Academy Award History, Part Eight: 1940-1941

Academy Award History, Part Eight: 1940-1941

Hitchcock Ford Welles

As the Academy entered a new decade, several changes came to the Awards. For the first time ever, the winners were kept a complete secret until the envelopes were opened on stage. The first year, the winners were known in advance. But to heighten suspense, the Academy decided that for future shows, the names of the winners would be given to the press on the condition that they would not release the names until after the ceremony. This agreement held until 1939, when the Los Angeles Times printed the winners in their evening edition on the night of the awards thereby “spoiling the surprise.” The decision was made to maintain absolute secrecy regarding the winners, and accounting firm Price Waterhouse & Co. was hired to count the ballots and place the winners’ names in sealed envelopes. There were also numerous name changes for the Best Picture category. The original “Outstanding Picture” lasted for the first two ceremonies before becoming “Outstanding Production” in 1930, a change that held until 1941 when the Academy renamed the prize “Outstanding Motion Picture.” This only lasted for three years before the Academy decided on “Best Motion Picture,” before finally becoming the current “Best Picture” in 1963. Read more

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2015 Academy Award Picks

2015 Academy Award Picks

“And the Oscar goes to…” Roughly 40 million viewers will tune in this coming Sunday evening to hear those words and, more importantly, the name or title that follows. In terms of viewers, The Academy Awards may not be the Super Bowl, but they are the crowning jewel of popular media, drawing twice as many viewers as the Golden Globes or the Grammys and nearly three times as many viewers as the Emmys. Many of those viewers will already have their ballots filled out in hopes of winning a friendly wager, or simply bragging rights, among friends or co-workers. I am one of those viewers. So, here I present my thoughts and predictions for this year’s Oscars. Read more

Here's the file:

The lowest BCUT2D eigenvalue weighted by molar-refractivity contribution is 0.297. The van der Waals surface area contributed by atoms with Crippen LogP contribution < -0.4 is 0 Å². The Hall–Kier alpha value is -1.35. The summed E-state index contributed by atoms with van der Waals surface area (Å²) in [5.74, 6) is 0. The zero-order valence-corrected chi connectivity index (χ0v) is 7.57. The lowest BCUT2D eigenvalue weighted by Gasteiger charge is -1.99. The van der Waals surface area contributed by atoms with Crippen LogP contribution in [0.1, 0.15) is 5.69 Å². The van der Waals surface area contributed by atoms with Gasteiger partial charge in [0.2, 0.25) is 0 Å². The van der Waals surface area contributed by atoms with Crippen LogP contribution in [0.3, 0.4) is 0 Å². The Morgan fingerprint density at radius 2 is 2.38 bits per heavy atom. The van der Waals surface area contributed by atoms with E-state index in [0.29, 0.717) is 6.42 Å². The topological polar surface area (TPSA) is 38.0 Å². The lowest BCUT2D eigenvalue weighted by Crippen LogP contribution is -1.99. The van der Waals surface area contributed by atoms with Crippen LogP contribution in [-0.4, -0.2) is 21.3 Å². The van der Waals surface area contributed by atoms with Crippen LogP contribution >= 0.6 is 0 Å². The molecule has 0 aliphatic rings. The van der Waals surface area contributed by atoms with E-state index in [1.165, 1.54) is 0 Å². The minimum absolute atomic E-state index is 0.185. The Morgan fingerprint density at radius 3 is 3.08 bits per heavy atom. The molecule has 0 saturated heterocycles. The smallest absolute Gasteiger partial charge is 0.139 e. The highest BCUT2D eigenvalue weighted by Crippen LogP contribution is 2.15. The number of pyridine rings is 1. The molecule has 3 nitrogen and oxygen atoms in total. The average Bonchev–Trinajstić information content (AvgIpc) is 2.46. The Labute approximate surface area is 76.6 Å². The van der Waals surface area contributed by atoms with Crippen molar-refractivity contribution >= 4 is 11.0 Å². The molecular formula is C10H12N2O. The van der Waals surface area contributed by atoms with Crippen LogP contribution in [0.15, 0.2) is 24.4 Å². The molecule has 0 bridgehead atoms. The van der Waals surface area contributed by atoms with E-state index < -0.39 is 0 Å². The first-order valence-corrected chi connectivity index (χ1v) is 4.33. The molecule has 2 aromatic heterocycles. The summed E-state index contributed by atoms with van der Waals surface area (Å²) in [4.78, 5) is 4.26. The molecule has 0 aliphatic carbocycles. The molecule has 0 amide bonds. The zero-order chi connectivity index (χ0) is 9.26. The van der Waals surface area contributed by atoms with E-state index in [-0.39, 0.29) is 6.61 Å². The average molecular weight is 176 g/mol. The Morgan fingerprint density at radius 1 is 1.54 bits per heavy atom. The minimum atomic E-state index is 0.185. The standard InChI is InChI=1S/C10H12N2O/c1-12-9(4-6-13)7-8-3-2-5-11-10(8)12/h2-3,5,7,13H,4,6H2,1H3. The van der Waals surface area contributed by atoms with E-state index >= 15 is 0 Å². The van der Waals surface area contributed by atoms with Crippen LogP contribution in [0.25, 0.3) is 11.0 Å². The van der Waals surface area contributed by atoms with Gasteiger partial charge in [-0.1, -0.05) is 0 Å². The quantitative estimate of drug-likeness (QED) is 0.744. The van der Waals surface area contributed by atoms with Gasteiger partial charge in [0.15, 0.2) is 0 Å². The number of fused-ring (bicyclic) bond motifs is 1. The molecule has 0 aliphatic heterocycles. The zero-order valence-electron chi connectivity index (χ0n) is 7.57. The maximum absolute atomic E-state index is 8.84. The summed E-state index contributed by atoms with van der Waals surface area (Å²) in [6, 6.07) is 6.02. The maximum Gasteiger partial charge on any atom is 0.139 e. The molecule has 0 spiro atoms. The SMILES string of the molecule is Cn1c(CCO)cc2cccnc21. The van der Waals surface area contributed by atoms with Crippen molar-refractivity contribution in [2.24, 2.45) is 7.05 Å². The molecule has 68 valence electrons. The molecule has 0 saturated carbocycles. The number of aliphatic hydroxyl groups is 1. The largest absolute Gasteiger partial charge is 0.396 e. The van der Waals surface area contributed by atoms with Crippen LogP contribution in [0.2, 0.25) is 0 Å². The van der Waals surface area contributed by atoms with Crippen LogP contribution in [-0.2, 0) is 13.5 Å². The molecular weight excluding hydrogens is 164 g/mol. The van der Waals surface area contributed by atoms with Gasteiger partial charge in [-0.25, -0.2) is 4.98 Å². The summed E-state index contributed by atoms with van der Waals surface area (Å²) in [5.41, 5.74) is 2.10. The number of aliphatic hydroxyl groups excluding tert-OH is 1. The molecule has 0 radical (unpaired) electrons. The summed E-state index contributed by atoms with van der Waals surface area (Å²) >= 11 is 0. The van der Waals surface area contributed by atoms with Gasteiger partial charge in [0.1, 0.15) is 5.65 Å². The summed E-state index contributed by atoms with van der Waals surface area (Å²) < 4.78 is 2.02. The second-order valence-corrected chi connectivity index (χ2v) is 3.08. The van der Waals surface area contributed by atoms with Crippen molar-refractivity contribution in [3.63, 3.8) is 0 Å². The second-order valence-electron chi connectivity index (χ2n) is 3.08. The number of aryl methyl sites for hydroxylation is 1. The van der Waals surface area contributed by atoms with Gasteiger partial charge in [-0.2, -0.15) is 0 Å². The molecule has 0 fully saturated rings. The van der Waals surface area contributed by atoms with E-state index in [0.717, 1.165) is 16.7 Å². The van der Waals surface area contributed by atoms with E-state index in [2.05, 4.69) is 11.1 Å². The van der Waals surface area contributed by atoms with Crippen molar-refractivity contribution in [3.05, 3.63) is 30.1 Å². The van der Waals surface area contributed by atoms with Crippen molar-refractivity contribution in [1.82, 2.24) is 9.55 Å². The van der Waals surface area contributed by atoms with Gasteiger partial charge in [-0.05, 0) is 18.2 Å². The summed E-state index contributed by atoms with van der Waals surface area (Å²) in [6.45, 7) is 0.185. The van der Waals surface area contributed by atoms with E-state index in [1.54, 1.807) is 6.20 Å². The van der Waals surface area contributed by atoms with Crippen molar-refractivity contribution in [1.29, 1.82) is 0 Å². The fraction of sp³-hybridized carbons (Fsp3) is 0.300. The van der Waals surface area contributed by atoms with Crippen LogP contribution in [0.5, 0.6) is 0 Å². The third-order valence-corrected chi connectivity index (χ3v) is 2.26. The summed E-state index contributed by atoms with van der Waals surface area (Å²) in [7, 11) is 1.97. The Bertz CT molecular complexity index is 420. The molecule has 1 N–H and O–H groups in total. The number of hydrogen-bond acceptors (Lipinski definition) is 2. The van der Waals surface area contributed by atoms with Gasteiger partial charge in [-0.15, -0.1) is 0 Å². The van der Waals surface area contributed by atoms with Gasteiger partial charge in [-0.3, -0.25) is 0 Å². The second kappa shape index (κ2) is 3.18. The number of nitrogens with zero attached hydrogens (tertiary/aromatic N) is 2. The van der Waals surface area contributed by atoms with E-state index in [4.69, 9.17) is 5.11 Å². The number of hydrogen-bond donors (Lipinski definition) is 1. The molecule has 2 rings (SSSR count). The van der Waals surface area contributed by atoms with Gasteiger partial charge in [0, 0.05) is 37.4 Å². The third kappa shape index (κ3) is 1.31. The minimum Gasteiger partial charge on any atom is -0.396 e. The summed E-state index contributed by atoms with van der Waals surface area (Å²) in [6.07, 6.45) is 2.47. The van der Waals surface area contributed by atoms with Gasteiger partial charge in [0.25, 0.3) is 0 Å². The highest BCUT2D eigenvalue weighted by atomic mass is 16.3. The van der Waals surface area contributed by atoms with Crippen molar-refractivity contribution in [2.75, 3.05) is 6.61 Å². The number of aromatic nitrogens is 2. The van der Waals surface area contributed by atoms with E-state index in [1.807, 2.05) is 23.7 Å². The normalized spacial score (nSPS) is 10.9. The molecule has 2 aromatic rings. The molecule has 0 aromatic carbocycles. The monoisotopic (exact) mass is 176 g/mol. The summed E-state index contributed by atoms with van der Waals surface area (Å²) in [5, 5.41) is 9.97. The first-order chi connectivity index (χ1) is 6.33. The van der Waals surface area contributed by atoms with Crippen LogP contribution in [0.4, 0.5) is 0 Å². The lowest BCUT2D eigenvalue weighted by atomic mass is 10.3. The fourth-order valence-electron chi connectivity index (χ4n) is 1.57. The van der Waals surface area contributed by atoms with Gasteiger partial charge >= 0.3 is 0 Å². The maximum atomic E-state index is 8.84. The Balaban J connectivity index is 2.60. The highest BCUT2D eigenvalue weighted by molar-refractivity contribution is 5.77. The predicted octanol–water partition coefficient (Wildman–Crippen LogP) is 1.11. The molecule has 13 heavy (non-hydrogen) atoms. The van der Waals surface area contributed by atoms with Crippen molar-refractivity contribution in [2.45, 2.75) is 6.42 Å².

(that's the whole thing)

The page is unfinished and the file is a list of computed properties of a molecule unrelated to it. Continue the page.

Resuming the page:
“And the Oscar doesn’t go to…”: Academy Award Controversy

“And the Oscar doesn’t go to…”: Academy Award Controversy

Every Oscar year has controversy and one of this year’s centers around Selma. The film focuses on a major event in the Civil Rights movement, the 1965 Selma to Montgomery march for voting rights. The film received only two nominations, one for Best Original Song for “Glory” by John Legend and Common and…one for Best Picture. Had the film only been nominated for best song, there may actually have been no controversy. But it was nominated for Best Picture with no nod to its director, Ava DuVernay, its screenplay, co-written by DuVernay and Paul Webb, or any of its performances, particularly the lead performance by David Oyelowo as Martin Luther King, Jr. Is this really the same actor who played the snooty, money grubbing, corporate jerk in Rise of the Planet of the Apes (2011) and the “can we trust him” detective in Jack Reacher (2012)? Read more

And the Oscar goes to… (Director’s Cut)

And the Oscar goes to… (Director’s Cut)

Oscar StatuesI’m still trying to figure out how it happened. He did everything he was supposed to do. He made a movie that is everything movies are supposed to be. It had thrills. It had adventure. It had laughs. But more than anything, it accomplished the impossible: both critics AND audiences loved it. As the box office numbers grew, so did the accolades. And not just the early critical accolades, but the big prizes: The Golden Globes, the BAFTAs, the Director’s Guild. But, when the big moment came, when the nominees for the Academy Awards were announced, his name was not heard when the nominees for Best Director were read. The film was there for Best Picture, but not the man behind the camera who had brought the vision to life. Read more